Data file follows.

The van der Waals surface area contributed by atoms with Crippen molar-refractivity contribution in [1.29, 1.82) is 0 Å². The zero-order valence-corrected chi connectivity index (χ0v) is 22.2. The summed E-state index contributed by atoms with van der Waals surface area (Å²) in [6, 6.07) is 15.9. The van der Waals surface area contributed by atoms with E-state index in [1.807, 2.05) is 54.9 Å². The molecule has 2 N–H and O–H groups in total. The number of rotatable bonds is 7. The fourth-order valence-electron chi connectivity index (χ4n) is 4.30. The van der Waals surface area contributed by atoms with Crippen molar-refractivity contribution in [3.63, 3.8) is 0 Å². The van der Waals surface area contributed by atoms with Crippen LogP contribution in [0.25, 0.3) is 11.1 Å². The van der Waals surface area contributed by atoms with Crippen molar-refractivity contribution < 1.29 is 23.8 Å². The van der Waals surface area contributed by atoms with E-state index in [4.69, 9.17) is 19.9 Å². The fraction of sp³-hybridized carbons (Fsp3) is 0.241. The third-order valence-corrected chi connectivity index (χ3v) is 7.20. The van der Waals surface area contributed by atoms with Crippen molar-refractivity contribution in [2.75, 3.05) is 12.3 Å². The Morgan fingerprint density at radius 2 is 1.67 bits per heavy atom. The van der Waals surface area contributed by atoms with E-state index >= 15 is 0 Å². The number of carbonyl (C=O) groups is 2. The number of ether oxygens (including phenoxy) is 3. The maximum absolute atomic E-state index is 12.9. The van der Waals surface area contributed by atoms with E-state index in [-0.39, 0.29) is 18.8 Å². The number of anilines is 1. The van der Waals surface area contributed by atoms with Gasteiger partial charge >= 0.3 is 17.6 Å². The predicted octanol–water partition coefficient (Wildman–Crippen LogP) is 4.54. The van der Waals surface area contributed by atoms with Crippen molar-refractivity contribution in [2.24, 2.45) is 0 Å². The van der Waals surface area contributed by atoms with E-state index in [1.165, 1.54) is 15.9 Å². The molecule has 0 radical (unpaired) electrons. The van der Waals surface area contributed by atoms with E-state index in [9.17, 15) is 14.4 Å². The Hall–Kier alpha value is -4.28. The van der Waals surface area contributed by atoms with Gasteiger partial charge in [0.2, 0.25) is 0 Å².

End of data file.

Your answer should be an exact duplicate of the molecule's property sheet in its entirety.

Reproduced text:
The van der Waals surface area contributed by atoms with Crippen molar-refractivity contribution in [1.29, 1.82) is 0 Å². The zero-order valence-corrected chi connectivity index (χ0v) is 22.2. The summed E-state index contributed by atoms with van der Waals surface area (Å²) in [6, 6.07) is 15.9. The van der Waals surface area contributed by atoms with E-state index in [1.807, 2.05) is 54.9 Å². The molecule has 2 N–H and O–H groups in total. The number of rotatable bonds is 7. The fourth-order valence-electron chi connectivity index (χ4n) is 4.30. The van der Waals surface area contributed by atoms with Crippen molar-refractivity contribution in [3.63, 3.8) is 0 Å². The van der Waals surface area contributed by atoms with Crippen LogP contribution in [0.25, 0.3) is 11.1 Å². The van der Waals surface area contributed by atoms with Crippen molar-refractivity contribution < 1.29 is 23.8 Å². The van der Waals surface area contributed by atoms with E-state index in [4.69, 9.17) is 19.9 Å². The fraction of sp³-hybridized carbons (Fsp3) is 0.241. The third-order valence-corrected chi connectivity index (χ3v) is 7.20. The van der Waals surface area contributed by atoms with Crippen molar-refractivity contribution in [2.75, 3.05) is 12.3 Å². The Morgan fingerprint density at radius 2 is 1.67 bits per heavy atom. The van der Waals surface area contributed by atoms with E-state index >= 15 is 0 Å². The number of carbonyl (C=O) groups is 2. The number of ether oxygens (including phenoxy) is 3. The maximum absolute atomic E-state index is 12.9. The van der Waals surface area contributed by atoms with E-state index in [-0.39, 0.29) is 18.8 Å². The number of anilines is 1. The van der Waals surface area contributed by atoms with Gasteiger partial charge >= 0.3 is 17.6 Å². The predicted octanol–water partition coefficient (Wildman–Crippen LogP) is 4.54. The van der Waals surface area contributed by atoms with Crippen molar-refractivity contribution in [2.24, 2.45) is 0 Å². The van der Waals surface area contributed by atoms with E-state index in [1.165, 1.54) is 15.9 Å². The molecule has 0 radical (unpaired) electrons. The van der Waals surface area contributed by atoms with E-state index in [9.17, 15) is 14.4 Å². The Hall–Kier alpha value is -4.28. The van der Waals surface area contributed by atoms with Gasteiger partial charge in [0.2, 0.25) is 0 Å².